Allowing government supervisors to control the official statements of their subordinates ensures that government decision-makers remain democratically accountable for the official messages of the state. Those who speak on the state’s behalf are ultimately speaking for its citizens, and those citizens ought to be able to take some action if the state decides to take an official position that the citizens disagree with or find offensive. The electoral process gives citizens this power, but only for the highest level officials. From a democratic standpoint, then, it makes sense that those highest level officials ought to have the final say with respect to what messages the state will espouse (so long, of course, that these messages do not otherwise violate the Establishment Clause or any other part of the Constitution). If the courts adopted the position urged by supporters of intelligent design, then citizens would lose any real power to hold the government accountable for its statements in cases where an employee makes an official statement on a controversial subject that contradicts the state’s own message. So, if a public school teacher decides to teach that the Holocaust never happened, the community should have the power to pressure the school board to prohibit the teacher from advancing this view in the classroom. If the board can control the teacher’s speech, and the board agrees with the community, then the board can fire the teacher if the teacher persists in teaching the objectionable viewpoint. If the board, on the other hand, decides not to reprimand the teacher, the community can remove the relevant members from the board at the next election. But if the teacher possesses a First Amendment right to say what he or she wants, there will be nothing that the community can do to stop the teacher from continuing to engage in the unwanted speech.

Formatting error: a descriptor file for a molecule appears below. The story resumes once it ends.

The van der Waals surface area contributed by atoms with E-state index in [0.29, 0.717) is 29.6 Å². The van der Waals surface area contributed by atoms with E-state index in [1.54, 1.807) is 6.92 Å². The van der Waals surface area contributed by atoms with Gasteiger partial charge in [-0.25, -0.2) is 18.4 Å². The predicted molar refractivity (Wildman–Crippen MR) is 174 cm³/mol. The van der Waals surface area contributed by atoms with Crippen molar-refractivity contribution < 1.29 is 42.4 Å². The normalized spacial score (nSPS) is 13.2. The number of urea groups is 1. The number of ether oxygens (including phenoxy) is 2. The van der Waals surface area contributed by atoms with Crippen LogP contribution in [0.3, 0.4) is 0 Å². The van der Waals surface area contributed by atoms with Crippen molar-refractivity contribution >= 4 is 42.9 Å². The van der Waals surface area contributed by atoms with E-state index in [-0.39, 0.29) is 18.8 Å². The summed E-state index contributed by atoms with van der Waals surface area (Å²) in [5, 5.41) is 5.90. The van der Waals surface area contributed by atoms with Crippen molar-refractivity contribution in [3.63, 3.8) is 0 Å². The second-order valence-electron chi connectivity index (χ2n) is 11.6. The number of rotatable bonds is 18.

Some scholars, such as Beckwith, argue only that a teacher has the right to supplement the existing evolution curriculum with intelligent design theory, rather than that a teacher has a First Amendment right to replace the prescribed curriculum by teaching intelligent design theory instead of evolution (Beckwith 2003: 76). This distinction makes no difference, however. There is no reason to think that the analysis should be any different just because the employee first says what she is supposed to say before putting forth her own opinion. A First Amendment rule allowing supplementation of the curriculum but not replacement of curricular content would still undermine the functioning of government and obstruct the lines of democratic accountability. Should the president’s press secretary really be able to officially state that “the president believes his social policy is just, but he is sadly mistaken”? Should the First Amendment really protect a public school teacher who wants to tell his class that, “Most people believe that the Holocaust happened, but I have to say that the evidence looks a little thin to me,” or “the principal thinks you shouldn’t have sex, but I think he’s sort of overreacting,” if the community strongly disagrees with these statements?